In 2021, GB’s Legislative Assembly unanimously adopted a Resolution calling for interim provincial status. Giving the people of GB constitutional rights has been a shared goal of all political parties in Pakistan. Zulfikar Bhutto abolished the FCR, putting an end to forced labor and local raja rule. In 1994, Benazir Bhutto established the first party-based elections. Yousaf Raza Gillani established the GB Empowerment and Self-Governance Order in 2009 and gave the area its present name. On November 1, 2020, right after India revoked the special status of Indian Occupied Kashmir, Imran Khan announced that his administration intended to award GB a provisional provincial status. This led to the draft of the 26th Constitutional Amendment Bill, which, if approved by a two-thirds majority in Parliament, would have given GB a provisional provincial status without changing Pakistan’s stance on the Jammu and Kashmir issue as required by UN resolutions.

The push for GB’s status could falter with a new administration in place. If the proposed constitutional amendment bill is approved, it will meet some of the constitutional demands made by the people of GB and result in three significant changes. It will first enable the representation of GB citizens in Parliament. Second, following the elimination of GB’s Supreme Appellate Court, Pakistan’s Supreme Court may extend its jurisdiction to that country. Third, the Election Commission of Pakistan and GB would be combined.

The Future

Despite significant progress being made in terms of administration, the Amendment cannot be passed by the present Parliament without a two-thirds majority. The economic crisis also necessitates the creation of a comprehensive financial impact strategy to evaluate the fiscal effects of this decision. GB must fulfill their end of the contract as well. GB will need to increase its resource potential and join the direct tax net to be included in the National Finance Commission’s (NFC) framework for resource mobilization. The AJK government has historically opposed any efforts to offer GB interim provincial status, arguing that the former is an integral part of Kashmir and that any change in its status will harm Pakistan’s position in the UN. As a result, it’s crucial to trust the entire Kashmiri leadership on both sides of the LoC. Finally, providing de facto provincial status is likely to provoke fierce opposition from India, which has recently threatened to invade this land and made numerous claims to it. Recently, Indian Defence Minister Rajnath Singh expressed his hope to have GB as part of India.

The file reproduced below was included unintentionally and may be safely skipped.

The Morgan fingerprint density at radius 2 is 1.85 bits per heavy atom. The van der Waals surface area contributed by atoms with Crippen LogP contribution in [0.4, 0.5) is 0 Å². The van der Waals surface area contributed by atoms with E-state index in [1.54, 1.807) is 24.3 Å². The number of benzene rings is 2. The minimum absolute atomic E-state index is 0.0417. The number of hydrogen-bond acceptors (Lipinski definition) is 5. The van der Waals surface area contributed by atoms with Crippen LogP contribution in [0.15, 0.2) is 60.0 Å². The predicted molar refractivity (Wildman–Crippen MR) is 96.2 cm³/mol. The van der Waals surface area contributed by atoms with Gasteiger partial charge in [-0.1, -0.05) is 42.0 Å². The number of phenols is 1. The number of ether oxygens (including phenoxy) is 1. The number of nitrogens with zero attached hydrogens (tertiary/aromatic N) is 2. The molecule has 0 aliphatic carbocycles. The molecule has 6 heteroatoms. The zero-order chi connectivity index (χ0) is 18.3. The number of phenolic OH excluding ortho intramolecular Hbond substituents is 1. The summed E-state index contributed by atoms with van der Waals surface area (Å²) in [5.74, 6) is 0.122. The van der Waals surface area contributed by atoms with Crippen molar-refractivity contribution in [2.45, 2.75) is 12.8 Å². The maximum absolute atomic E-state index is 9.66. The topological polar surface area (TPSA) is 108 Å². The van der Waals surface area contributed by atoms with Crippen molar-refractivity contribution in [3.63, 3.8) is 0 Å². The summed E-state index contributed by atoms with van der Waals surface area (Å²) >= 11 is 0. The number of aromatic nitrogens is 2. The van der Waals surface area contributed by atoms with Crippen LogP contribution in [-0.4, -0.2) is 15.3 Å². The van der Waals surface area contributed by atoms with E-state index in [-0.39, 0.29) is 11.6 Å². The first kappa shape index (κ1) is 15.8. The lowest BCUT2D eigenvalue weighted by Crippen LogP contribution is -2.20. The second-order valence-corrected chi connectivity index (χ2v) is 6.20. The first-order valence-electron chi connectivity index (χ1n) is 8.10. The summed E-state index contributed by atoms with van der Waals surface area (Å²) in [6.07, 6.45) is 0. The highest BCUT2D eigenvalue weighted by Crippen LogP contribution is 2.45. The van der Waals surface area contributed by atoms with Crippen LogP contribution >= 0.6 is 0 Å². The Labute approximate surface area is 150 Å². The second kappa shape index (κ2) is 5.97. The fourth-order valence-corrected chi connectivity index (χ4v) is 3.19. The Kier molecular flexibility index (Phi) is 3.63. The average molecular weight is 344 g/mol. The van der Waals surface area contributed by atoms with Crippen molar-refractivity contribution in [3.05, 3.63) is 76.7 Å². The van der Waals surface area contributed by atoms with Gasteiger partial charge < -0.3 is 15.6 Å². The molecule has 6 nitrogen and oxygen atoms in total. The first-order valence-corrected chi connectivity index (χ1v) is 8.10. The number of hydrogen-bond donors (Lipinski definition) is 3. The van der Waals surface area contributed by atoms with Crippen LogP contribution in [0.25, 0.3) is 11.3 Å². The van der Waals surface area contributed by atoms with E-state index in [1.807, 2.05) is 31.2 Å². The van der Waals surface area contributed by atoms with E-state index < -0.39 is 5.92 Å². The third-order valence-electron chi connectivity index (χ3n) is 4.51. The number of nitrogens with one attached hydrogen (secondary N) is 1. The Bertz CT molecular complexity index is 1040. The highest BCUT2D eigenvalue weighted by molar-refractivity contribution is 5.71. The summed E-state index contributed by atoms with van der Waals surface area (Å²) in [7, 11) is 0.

Read more: Gilgit Baltistan seeks full provincial status

The province status is crucial for defending CPEC’s legal standing and for the people of GB, who demand attention to preserve their fundamental rights. Its history, legal and political framework demand that the position of GB be elevated to that of a province. Provisional provincial status might not fully answer all of the populace’s demands for rights comparable to those of other provinces, including the transfer of legislative, financial, and administrative authority in accordance with the 18th Amendment. It will nonetheless be a tangible first step toward resolving the problem of constitutional ambiguity in this region.

Imama Khan is Research Associate with Global Village Space and pursuing Defense & Strategic Studies at Quaid-e-Azam University. Her articles have appeared in The News and The Pakistan Observer.